Question regarding lazy evaluation

Here is an example of two functions presented in the Book,
Functional Programming In Scala. I am curious about the output of the second
example, maybeTwice2. Why are there not two "hi" s printed?  I am ware that
the purpose of the example is to illustrate lazy evaluation. But still wonder why "hi"
is not printed twice. Can some scala guru please explain?

def maybeTwice(b: Boolean, i: => Int) = 
if ( b ) {
i + i 
} else 0

scala> val x = maybeTwice(true, { println("hi"); 1+41 })
x: Int = 84

scala> def maybeTwice2(b: Boolean, i: => Int) = {
lazy val j = i 
if ( b ) j + j else 0 
scala> val x = maybeTwice2(true, { println("hi"); 1+41 })
x: Int = 84

actually , I think I understand it now. The first time it was touched it was evaluated and printed the hi. The next time it was called it just returns the result of the first evaluation, which is simply, 42. DUH

Possibly, you meant “d’oh!” Lazy semantics is often more “d’oh!” than “duh”.

Its purpose is to let the system figure out the order of evaluation.

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The result has nothing to do with laziness. Laziness only comes into play if you set b to false.

The lazy thing stores the value, or caches it , for a later evaluation. I think.
If you do not use “lazy” it will be evaluated twice; with lazy it is evaluated once.

That’s just not true – if you leave off the “lazy”, you get exactly the same result. (Try it.) It’s the val that causes the difference in behavior, by forcing the computation to happen once, when you evaluate that val; the fact that it’s lazy is irrelevant.

Basically, the only thing that matters is how many times i is encountered in evaluating the function. Laziness doesn’t change that…


A good intuition is that a by-value (i.e., “normal”) argument behaves like a val in the body of the method (it’s evaluated once, before entering the method); and a by-name argument behaves like a def (it’s evaluated each time its value is needed). Martin explains this very well in the Functional Programming Principles in Scala course on Coursera, which you might find useful.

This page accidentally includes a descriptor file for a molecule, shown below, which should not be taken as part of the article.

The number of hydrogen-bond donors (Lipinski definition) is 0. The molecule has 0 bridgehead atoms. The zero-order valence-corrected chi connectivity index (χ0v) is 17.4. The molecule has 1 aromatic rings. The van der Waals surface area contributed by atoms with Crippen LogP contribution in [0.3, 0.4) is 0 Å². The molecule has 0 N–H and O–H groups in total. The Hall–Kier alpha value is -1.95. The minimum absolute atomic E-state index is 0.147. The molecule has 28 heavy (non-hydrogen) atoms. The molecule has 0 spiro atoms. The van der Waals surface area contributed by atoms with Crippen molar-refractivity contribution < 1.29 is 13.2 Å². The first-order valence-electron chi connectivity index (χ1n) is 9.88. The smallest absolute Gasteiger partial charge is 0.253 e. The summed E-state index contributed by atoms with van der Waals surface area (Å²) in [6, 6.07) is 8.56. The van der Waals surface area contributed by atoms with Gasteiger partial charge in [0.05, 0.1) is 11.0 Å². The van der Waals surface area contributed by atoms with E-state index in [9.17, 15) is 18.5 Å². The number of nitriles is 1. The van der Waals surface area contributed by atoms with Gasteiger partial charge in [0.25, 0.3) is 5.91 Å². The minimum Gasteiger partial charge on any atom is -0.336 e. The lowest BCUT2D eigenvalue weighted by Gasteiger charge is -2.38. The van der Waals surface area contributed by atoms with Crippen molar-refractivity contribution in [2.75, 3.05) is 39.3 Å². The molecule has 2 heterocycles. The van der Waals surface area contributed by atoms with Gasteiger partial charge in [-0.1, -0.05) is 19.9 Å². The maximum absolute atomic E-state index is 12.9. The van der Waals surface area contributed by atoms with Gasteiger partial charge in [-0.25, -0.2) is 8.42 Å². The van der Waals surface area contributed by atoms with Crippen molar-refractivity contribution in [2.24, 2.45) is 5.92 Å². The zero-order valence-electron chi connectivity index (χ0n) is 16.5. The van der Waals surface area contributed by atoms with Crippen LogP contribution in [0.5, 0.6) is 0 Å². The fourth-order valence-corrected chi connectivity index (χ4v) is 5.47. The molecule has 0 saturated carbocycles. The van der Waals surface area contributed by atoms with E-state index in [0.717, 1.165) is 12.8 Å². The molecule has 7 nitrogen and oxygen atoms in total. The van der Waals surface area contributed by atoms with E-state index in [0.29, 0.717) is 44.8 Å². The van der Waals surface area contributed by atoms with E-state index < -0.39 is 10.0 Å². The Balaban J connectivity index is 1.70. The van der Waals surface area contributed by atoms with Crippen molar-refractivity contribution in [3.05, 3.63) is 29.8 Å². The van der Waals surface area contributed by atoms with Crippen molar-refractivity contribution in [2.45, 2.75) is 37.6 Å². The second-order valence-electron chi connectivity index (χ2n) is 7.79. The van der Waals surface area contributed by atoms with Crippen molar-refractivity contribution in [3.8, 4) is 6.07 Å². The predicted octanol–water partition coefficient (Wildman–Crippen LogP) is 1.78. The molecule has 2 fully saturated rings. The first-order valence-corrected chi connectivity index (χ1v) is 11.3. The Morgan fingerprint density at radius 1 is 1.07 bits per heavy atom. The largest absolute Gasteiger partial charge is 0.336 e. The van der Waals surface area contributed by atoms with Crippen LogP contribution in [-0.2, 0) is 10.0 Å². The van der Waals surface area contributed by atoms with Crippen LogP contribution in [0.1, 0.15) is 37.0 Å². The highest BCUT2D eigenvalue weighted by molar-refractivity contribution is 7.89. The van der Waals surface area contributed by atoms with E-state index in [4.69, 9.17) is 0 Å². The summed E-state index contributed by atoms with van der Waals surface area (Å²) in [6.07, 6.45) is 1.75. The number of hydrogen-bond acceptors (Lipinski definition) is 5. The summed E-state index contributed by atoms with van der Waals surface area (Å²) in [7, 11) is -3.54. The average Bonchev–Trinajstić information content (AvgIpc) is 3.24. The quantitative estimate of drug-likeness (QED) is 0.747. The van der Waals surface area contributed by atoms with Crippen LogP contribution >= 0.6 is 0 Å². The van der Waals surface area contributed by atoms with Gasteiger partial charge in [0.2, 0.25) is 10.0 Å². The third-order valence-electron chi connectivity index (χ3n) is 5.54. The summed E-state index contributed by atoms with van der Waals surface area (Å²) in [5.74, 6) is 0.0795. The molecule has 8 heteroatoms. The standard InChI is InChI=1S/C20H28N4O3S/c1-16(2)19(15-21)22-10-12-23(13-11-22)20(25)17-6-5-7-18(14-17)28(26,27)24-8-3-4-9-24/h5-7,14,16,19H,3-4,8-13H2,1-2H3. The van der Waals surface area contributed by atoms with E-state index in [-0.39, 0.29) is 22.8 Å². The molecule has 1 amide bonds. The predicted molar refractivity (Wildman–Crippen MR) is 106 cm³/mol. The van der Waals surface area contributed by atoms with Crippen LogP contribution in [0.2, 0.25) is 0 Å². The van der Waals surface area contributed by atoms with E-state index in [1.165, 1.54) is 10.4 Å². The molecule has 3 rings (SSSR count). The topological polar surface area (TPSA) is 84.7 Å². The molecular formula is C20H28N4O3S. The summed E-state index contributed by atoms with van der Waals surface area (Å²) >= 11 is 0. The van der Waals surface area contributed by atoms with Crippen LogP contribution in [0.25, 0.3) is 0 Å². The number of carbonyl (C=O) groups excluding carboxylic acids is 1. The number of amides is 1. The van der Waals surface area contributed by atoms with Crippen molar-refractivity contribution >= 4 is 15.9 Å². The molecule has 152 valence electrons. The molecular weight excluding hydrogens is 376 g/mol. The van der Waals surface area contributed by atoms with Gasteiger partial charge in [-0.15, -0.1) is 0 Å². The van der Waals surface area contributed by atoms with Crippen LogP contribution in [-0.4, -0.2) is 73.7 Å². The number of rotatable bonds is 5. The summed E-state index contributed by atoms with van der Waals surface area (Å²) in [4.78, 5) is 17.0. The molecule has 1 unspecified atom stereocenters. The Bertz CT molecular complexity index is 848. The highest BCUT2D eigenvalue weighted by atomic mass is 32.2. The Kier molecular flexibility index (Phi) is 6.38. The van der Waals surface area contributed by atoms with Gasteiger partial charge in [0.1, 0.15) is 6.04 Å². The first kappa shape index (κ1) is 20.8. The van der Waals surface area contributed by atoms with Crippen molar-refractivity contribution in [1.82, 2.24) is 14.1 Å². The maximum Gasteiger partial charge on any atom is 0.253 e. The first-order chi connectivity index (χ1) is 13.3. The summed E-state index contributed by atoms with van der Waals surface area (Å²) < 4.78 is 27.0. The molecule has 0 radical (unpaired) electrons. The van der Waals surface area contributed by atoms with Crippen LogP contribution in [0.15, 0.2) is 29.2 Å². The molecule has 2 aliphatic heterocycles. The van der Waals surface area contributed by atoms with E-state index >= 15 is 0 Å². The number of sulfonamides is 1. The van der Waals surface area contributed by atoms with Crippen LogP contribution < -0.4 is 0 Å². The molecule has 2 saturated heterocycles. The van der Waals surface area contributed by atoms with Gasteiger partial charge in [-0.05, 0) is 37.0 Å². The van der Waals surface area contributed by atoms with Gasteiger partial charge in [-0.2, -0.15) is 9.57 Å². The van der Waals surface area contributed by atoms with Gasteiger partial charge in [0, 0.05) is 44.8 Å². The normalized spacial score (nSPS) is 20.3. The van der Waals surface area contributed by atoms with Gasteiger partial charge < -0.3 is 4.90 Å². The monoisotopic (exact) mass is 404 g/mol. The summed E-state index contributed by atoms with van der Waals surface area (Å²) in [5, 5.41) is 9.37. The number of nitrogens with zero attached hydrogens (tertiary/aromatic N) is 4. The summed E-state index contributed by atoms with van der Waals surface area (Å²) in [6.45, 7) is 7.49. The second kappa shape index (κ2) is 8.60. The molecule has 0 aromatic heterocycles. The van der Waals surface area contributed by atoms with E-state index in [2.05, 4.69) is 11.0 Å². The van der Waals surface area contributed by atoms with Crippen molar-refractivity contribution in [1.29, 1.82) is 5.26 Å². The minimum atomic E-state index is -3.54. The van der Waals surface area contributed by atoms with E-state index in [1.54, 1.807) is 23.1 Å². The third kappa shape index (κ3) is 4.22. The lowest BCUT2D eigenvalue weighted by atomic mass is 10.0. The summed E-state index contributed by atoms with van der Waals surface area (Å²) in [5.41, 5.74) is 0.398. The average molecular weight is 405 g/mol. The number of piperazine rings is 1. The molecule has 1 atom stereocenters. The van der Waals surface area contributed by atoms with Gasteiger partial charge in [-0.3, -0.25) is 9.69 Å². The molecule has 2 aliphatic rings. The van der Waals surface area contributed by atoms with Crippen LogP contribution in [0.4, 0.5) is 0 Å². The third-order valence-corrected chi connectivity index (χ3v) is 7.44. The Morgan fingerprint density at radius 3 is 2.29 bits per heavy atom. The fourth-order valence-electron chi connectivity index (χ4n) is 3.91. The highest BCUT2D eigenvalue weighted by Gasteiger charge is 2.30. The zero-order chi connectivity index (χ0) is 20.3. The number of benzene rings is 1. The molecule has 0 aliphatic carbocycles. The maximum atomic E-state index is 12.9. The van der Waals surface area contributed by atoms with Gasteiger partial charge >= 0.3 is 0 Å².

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Actually lazy gets around the “evaluation every time it is needed” issue by caching the by-name object and thus, using it only once when it is called. If the lazy variable is called again it will only use the cached value. Paul Chiusano and Rúnar Bjarnason explain it very thoroughly in the Book: Functional Programming In Scala. ( However, that book is not a fun book to read for a novice like myself; though I do like a challenge )

hmm maybe you are right. I will check that example again and see.

Here is a trace, also I added an additional function:
def maybeTwice(
b: Boolean,
i: => Int) = {
println(“hello 1 before usage”)
if (b) i + i else 0

def maybeTwice2(b: Boolean, i: => Int) = {
lazy val j = i
println(“hello 2 before usage”)
if (b) j + j else 0

def maybeTwice3(b: Boolean, i: => Int) = {
val j = i
println(“hello 3 before usage”)
if (b) j + j else 0

def main(args: Array[String]) {
var x = maybeTwice(true, { println(“hi 1”); 1 + 41 })
x = maybeTwice2(true, { println(“hi 2”); 1 + 41 })
x = maybeTwice3(true, { println(“hi 3”); 1 + 41 })
//println("x = " + x)

observe the output carefully:

hello 1 before usage
hi 1
hi 1

hello 2 before usage
hi 2

hi 3
hello 3 before usage

Right, in fact @sidhartha11 you can test this by using def j = i instead of val j = i. It will print the output twice. In other words, the lazy is a red herring in that particular example.

Correct – lazy affects the order of evaluation. But that has nothing to do with the fact that it’s operating on a by-name parameter – lazy will always do that.

Basically, you’re observing two entirely separate phenomena. The by-name parameter means that it will be evaluated each time it is referenced, so you sometimes want to stick that in a val so that it only gets evaluated once. The lazy affects when (or indeed, if) the evaluation of its right-hand-side happens. But they’re independent effects, neither of which depends on the other, and it’s very important to keep them straight.

I actually don’t recall if I’ve ever used them together, although it’s reasonable to do so – it’s a way of making sure that the by-name gets evaluated at most once…

There is an issue for lazy params, i.e., a by-param that is assigned to a lazy val. Oh, I found it

Wow, that is one old issue. And yeah, it would be nice to have…

The example comes from “Functional Programming In Scala” , It is a strange book to attempt to read; especially if you are a novice. However, I feel that the book is actually helping me slowly understand some of the unique aspects of functional programming in general; something that is really new to me. I only recommend that book to novices that have a joy of experiencing DEEP MENTAL PAIN.

Totally true ! laziness has nothing the do with the fact that the value is evaluated twice